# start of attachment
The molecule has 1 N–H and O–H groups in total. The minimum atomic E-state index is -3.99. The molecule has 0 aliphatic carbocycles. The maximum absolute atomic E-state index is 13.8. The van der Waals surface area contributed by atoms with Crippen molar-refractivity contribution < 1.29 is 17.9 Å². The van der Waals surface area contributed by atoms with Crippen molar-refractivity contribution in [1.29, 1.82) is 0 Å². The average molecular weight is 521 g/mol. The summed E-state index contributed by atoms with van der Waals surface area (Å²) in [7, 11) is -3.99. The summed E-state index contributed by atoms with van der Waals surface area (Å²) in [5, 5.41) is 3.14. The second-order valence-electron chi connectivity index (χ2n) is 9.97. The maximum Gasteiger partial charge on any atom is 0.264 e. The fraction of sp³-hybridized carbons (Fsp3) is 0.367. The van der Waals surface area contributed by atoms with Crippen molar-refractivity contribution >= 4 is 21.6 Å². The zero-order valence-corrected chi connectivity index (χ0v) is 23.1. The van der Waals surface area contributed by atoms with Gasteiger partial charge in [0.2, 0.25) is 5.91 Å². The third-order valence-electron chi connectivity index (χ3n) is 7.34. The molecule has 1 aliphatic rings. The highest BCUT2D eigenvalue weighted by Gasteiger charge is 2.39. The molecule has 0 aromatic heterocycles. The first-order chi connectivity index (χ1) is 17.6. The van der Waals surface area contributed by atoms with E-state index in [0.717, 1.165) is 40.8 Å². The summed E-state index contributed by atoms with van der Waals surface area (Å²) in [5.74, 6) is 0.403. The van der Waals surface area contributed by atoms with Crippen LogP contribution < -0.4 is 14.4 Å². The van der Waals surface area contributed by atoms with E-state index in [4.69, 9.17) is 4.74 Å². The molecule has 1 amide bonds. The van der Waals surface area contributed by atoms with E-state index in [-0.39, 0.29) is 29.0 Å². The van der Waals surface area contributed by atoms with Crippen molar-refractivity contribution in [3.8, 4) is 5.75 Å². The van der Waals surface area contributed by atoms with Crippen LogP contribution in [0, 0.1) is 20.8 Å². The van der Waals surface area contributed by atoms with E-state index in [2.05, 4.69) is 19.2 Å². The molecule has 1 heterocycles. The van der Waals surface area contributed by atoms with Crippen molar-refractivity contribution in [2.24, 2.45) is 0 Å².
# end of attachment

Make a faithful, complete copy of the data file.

The molecule has 1 N–H and O–H groups in total. The minimum atomic E-state index is -3.99. The molecule has 0 aliphatic carbocycles. The maximum absolute atomic E-state index is 13.8. The van der Waals surface area contributed by atoms with Crippen molar-refractivity contribution < 1.29 is 17.9 Å². The van der Waals surface area contributed by atoms with Crippen molar-refractivity contribution in [1.29, 1.82) is 0 Å². The average molecular weight is 521 g/mol. The summed E-state index contributed by atoms with van der Waals surface area (Å²) in [7, 11) is -3.99. The summed E-state index contributed by atoms with van der Waals surface area (Å²) in [5, 5.41) is 3.14. The second-order valence-electron chi connectivity index (χ2n) is 9.97. The maximum Gasteiger partial charge on any atom is 0.264 e. The fraction of sp³-hybridized carbons (Fsp3) is 0.367. The van der Waals surface area contributed by atoms with Crippen molar-refractivity contribution >= 4 is 21.6 Å². The zero-order valence-corrected chi connectivity index (χ0v) is 23.1. The van der Waals surface area contributed by atoms with Gasteiger partial charge in [0.2, 0.25) is 5.91 Å². The third-order valence-electron chi connectivity index (χ3n) is 7.34. The molecule has 1 aliphatic rings. The highest BCUT2D eigenvalue weighted by Gasteiger charge is 2.39. The molecule has 0 aromatic heterocycles. The first-order chi connectivity index (χ1) is 17.6. The van der Waals surface area contributed by atoms with E-state index in [0.717, 1.165) is 40.8 Å². The summed E-state index contributed by atoms with van der Waals surface area (Å²) in [5.74, 6) is 0.403. The van der Waals surface area contributed by atoms with Crippen LogP contribution < -0.4 is 14.4 Å². The van der Waals surface area contributed by atoms with E-state index in [4.69, 9.17) is 4.74 Å². The molecule has 1 amide bonds. The van der Waals surface area contributed by atoms with E-state index in [-0.39, 0.29) is 29.0 Å². The van der Waals surface area contributed by atoms with Crippen molar-refractivity contribution in [3.8, 4) is 5.75 Å². The van der Waals surface area contributed by atoms with Crippen LogP contribution in [0, 0.1) is 20.8 Å². The van der Waals surface area contributed by atoms with E-state index in [2.05, 4.69) is 19.2 Å². The molecule has 1 heterocycles. The van der Waals surface area contributed by atoms with Crippen molar-refractivity contribution in [2.24, 2.45) is 0 Å².